26 SEPTEMBER 1981, Page 19


A. L. Rowse

A Devon Family: The Story of the Aclands Anne Acland (Phillimore pp. 192, £7.50) Thousands of biographies are published; family histories are few and far between. Yet the individual is the product of the family and needs to be seen against its background. Families provide mainstreams, tributaries, brooks, courses to follow, and I find family history a delightful pursuit. But not many have such claims upon our attention as the Aclands.

Apparently they go back in the male line unbroken to the Norman Conquest, or not long after. Not many historic families can claim that genetic record. In the 19th and 20th centuries, with their 'uncomfortable Acland conscience', they have set other records of public service, philanthropy and well-doing. In the last two generations, when so many of their class have gone to the bad, or set us bad examples, the Aclands may rather be said to have gone to the good.

When did this tendency set in, or begin to show itself markedly? Not with the 18th century Master of Staghounds who, during his mastership, killed over a hundred stags on Exmoor. Or perhaps it does go back earlier, to that Jacobean, Sir John Acland who gave the fine Hall to Exeter College, Oxford, founded scholarships, and left money to the poor in the 27 parishes where he owned land. At the peak of the family fortune, Lady Acland tells us in a book as delightful as it is scholarly, the family owned some 40,000 acres in the West Country. Today, after death duties, but still more after the most generous gifts to the National Trust, it appears to be down to one small estate, next to their famous Killerton, in the Devon parish of Broadclyst.

The West Country, the North Country, Wales, Oxford, the nation, all have reason to be grateful to the Aclands for their good works. The characteristic Acland crossbench mind showed itself first with the early 19th century Tory who yet supported Catholic Emancipation, the Reform Bill (with some qualms), and the Repeal of the Corn Laws. But real distinction comes to the fore with his two sons. 'The Great' Sir Thomas did a good life's work as educa tional and agricultural reformer, founding schools and promoting the Bath and West Show which helped forward the improve ment of farming in the West. This Acland was the patron of the splendid Exeter nurserymen, the Veitches, who sent out the Lobb brothers (to whom Country Life has recently paid tribute) to ransack America and the Far East for rare trees and plants — hence the forest and famous gardens of Killerton. What better memorial could a man have?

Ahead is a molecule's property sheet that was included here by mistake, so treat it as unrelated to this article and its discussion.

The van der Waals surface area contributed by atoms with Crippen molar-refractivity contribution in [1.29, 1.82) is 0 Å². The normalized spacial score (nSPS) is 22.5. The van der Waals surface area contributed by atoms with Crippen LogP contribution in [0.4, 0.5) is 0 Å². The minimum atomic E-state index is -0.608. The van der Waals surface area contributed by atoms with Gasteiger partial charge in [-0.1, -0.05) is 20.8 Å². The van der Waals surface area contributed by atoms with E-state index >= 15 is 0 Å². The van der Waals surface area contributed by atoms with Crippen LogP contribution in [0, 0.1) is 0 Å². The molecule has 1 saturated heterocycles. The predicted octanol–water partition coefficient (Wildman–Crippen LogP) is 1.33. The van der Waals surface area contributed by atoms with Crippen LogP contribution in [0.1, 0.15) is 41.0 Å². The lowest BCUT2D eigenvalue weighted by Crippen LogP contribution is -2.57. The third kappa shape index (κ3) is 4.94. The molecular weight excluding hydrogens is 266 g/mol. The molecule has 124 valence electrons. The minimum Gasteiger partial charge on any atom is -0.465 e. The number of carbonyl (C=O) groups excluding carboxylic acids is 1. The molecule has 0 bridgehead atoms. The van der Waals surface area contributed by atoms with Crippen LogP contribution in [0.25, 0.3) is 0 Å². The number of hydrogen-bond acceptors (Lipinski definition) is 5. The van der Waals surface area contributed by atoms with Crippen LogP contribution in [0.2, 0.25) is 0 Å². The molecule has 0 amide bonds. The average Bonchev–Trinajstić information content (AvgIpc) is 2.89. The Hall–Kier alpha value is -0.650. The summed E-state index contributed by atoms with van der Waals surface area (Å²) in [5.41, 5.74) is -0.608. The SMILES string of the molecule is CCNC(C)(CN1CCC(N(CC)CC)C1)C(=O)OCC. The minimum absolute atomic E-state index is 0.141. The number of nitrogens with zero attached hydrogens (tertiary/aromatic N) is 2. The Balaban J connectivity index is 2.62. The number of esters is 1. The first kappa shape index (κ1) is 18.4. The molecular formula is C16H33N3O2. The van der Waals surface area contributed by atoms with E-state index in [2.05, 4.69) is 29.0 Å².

Even more remarkable was the work of his brother, Sir Henry, for educational, scientific, and sanitary reform. How much the Victorian age was in need of sanitation we learn from the appalling records of deaths from cholera, diphtheria, typhoid and scarlet fever. Disraeli might quip, `Sanitas sanitatum — all is sanitation', but Dr Acland did the work and saved the lives.

His memorial is the great Science Museum at Oxford whose historic importance is not generally appreciated: it was a challenge to the dead hand of the Classics, and a manifesto of the new importance of all the natural sciences to Oxford and the age. It formed the nucleus from which the whole science quarter of Oxford has spread. Acland not only dominated Oxford medicine but was a national figure.

And so the story of good works unfolds: the 'Exeter experiment', the system of university local examinations which did so much for early secondary education; the University Extension movement; the Royal Commission which gave impulse to the great Education Act of 1902 that created the nationwide system of secondary schools. In Wales and the West Country there was more local work for education, in the North Country for the Co-operative Movement. Along with this went individual philanthropy which helped forward the radical careers of such men as Lloyd George and Hugh Dalton.

Altogether the book significantly portrays the social transition of this century, a peaceful revolution in sharp contrast with other countries. I could have wished this fascinating story to have been twice as long. And let there be more such family histories!